Maine will offer a one-time $600 payment to workers receiving unemployment before the end of the year to partially compensate for the end of federal unemployment benefits, the state announced Wednesday.
More than 30,000 Mainers are expected to lose unemployment benefits the day after Christmas unless Congress passes another stimulus package. Talks in Washington are ongoing, but lawmakers from both parties are at odds over a number of issues, including unemployment.
The one-time payment to unemployed Mainers will come from funds the state has left over from a federal stimulus bill from March. Gov. Janet Mills and the Maine Department of Labor said the agency had authorized $25.2 million in funding, which would be enough for 42,000 recipients.
The agency said the payments will be made by the end of December using unemployment claimants’ information already on file. Unemployed workers do not have to fill out additional paperwork.
Claimants are eligible for the benefit if they exhausted one of the federal unemployment programs, Pandemic Unemployment Assistance or Pandemic Emergency Unemployment Compensation, after Nov. 14 or if they have established a coronavirus-related unemployment claim and file for unemployment in at least one of the first three weeks of December.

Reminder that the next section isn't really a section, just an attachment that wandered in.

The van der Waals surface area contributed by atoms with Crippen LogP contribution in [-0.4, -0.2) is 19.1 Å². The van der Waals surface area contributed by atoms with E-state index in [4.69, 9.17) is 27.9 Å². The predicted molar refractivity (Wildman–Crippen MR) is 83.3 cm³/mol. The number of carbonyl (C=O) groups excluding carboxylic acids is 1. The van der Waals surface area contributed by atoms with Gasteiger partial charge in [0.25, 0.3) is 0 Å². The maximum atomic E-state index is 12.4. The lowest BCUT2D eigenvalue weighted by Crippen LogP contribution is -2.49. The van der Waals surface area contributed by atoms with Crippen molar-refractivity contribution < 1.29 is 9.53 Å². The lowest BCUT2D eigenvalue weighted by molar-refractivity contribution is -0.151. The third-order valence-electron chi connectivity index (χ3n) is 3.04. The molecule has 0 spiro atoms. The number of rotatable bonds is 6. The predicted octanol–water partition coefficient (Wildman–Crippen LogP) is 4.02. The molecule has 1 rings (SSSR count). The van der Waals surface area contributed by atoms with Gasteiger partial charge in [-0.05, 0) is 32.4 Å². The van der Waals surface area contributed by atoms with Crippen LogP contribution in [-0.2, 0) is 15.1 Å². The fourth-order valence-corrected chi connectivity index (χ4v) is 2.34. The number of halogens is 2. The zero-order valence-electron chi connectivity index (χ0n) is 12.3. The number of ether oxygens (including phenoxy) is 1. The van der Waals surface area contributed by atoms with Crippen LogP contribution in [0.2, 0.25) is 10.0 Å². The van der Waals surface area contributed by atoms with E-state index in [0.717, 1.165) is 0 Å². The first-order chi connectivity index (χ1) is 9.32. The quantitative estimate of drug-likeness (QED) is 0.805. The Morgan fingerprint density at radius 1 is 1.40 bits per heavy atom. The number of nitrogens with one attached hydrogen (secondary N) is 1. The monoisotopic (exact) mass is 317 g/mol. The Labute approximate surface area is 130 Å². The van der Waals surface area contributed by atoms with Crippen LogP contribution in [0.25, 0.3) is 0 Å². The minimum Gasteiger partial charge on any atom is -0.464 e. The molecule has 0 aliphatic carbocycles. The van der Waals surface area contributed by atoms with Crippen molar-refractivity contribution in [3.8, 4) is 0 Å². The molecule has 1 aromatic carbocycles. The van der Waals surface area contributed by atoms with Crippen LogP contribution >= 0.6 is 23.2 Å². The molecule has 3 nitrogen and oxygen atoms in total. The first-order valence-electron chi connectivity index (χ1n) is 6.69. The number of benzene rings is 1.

“While this relief payment is not enough to make unemployed Maine people whole, it is our hope it will serve as a lifeline to sustain them during the holidays and until Federal support arrives,” Mills said in a Wednesday news release.
The Democratic governor renewed a call on the federal government to provide additional aid as well. Members of Maine’s congressional delegation have called for additional federal unemployment benefits as part of another aid package.
A proposal negotiated in part by Sens. Susan Collins and Angus King would extend both federal unemployment programs and provide an additional $300 per week to all individuals receiving benefits. Democratic congressional leaders threw their support behind that plan last week, but the White House rocked negotiations Tuesday by putting out its own plan that rejected extending unemployment benefits in favor of a one-time $600 stimulus check.